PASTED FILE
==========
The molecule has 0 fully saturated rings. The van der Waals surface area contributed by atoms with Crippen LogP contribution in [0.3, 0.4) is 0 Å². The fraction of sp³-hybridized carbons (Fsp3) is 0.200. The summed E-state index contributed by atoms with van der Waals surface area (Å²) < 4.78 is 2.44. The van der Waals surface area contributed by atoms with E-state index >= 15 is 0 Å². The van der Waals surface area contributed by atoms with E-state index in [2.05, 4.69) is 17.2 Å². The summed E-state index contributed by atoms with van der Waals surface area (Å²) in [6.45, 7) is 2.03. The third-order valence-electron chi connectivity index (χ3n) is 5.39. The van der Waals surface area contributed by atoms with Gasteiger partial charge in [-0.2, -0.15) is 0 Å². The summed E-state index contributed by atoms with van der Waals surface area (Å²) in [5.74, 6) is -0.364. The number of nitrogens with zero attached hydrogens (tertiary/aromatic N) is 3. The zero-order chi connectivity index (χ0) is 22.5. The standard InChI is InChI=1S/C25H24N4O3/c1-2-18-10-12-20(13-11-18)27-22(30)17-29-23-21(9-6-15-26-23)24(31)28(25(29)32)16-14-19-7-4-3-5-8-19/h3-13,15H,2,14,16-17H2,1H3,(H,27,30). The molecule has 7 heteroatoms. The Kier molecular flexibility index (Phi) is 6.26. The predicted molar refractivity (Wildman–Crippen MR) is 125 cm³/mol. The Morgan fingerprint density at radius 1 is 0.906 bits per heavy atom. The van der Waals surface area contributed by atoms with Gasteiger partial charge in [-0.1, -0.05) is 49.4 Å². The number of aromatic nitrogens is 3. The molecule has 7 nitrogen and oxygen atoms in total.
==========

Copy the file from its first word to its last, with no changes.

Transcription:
The molecule has 0 fully saturated rings. The van der Waals surface area contributed by atoms with Crippen LogP contribution in [0.3, 0.4) is 0 Å². The fraction of sp³-hybridized carbons (Fsp3) is 0.200. The summed E-state index contributed by atoms with van der Waals surface area (Å²) < 4.78 is 2.44. The van der Waals surface area contributed by atoms with E-state index >= 15 is 0 Å². The van der Waals surface area contributed by atoms with E-state index in [2.05, 4.69) is 17.2 Å². The summed E-state index contributed by atoms with van der Waals surface area (Å²) in [6.45, 7) is 2.03. The third-order valence-electron chi connectivity index (χ3n) is 5.39. The van der Waals surface area contributed by atoms with Gasteiger partial charge in [-0.2, -0.15) is 0 Å². The summed E-state index contributed by atoms with van der Waals surface area (Å²) in [5.74, 6) is -0.364. The number of nitrogens with zero attached hydrogens (tertiary/aromatic N) is 3. The zero-order chi connectivity index (χ0) is 22.5. The standard InChI is InChI=1S/C25H24N4O3/c1-2-18-10-12-20(13-11-18)27-22(30)17-29-23-21(9-6-15-26-23)24(31)28(25(29)32)16-14-19-7-4-3-5-8-19/h3-13,15H,2,14,16-17H2,1H3,(H,27,30). The molecule has 7 heteroatoms. The Kier molecular flexibility index (Phi) is 6.26. The predicted molar refractivity (Wildman–Crippen MR) is 125 cm³/mol. The Morgan fingerprint density at radius 1 is 0.906 bits per heavy atom. The van der Waals surface area contributed by atoms with Gasteiger partial charge in [-0.1, -0.05) is 49.4 Å². The number of aromatic nitrogens is 3. The molecule has 7 nitrogen and oxygen atoms in total.